Adds an additional start argument to the built-in enumerate function.
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from itertools import izip, count def enumerate(a, b=None): "enumerate([start,] iterable)" if b is None: start, iterable = 0, a else: start, iterable = a, b return izip(count(start), iterable)
Presenting a more general solution to the loop counter problem "because sometimes you don't want to start counting from zero": <pre> for checknum, check in enumerate(lastchecknum, checks): printdraft(check, checknum)
myfile = open(myfilename) for lineno, line in enumerate(myfile): print '%4d: %s' % (lineno, line) </pre>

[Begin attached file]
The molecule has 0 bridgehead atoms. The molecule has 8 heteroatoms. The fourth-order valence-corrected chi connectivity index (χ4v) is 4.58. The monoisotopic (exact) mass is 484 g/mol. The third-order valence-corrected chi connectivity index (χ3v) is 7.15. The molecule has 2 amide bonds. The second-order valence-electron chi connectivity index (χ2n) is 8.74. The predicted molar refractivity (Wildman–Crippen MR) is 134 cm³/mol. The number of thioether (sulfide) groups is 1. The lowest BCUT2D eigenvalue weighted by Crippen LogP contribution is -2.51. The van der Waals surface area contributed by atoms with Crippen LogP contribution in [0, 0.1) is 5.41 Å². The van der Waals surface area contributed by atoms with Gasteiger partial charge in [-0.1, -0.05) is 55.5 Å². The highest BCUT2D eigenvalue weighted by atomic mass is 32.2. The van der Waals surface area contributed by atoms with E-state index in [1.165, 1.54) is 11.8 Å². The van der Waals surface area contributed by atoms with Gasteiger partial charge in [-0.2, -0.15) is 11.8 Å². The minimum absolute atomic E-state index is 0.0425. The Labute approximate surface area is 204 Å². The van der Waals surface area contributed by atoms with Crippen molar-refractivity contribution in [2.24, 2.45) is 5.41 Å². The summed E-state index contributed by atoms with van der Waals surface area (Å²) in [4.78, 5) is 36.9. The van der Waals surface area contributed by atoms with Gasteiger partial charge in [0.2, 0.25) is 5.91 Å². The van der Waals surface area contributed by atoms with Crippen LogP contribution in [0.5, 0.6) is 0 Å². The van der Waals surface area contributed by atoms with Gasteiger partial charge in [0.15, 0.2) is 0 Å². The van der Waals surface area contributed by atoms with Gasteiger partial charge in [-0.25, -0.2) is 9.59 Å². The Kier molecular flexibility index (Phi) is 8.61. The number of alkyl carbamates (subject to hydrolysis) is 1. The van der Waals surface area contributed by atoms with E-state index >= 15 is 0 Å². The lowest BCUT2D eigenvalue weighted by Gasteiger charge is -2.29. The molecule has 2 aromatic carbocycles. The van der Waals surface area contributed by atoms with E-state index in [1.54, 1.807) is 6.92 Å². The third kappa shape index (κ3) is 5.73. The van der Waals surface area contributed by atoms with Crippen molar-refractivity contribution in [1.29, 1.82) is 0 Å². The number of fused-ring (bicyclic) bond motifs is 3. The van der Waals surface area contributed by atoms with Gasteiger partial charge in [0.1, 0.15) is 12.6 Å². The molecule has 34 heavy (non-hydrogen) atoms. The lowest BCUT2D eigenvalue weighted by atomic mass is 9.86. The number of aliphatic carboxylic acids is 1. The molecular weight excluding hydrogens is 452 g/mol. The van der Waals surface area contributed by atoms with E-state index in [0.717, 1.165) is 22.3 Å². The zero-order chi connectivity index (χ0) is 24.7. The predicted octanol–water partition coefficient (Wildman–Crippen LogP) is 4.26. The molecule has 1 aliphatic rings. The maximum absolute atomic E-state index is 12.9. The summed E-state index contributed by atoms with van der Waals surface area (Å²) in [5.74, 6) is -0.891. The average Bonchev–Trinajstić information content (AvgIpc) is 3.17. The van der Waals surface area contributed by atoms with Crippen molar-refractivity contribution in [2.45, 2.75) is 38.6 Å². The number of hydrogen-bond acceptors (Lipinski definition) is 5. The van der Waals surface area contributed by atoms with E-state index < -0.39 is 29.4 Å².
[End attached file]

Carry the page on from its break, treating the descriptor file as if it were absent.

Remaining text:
This should run just as fast as the built-in version of enumerate().
Why so complex?
Why not... Well, for one thing it takes about twice as long as the proposed solution would (if it wasn't buggy). On my system enumerating a list of 10000000 takes between 7.8 and 8.8 seconds with the solution described in the article versus 18 seconds with your solution. This is because you've introduced an extra layer of iterator.
return is incorrectly part of the 'else' clause.
Alternative. def enumerate(iterable, start=None): return izip(count(start or 0), iterable)
oops ! This was meant to be on two lines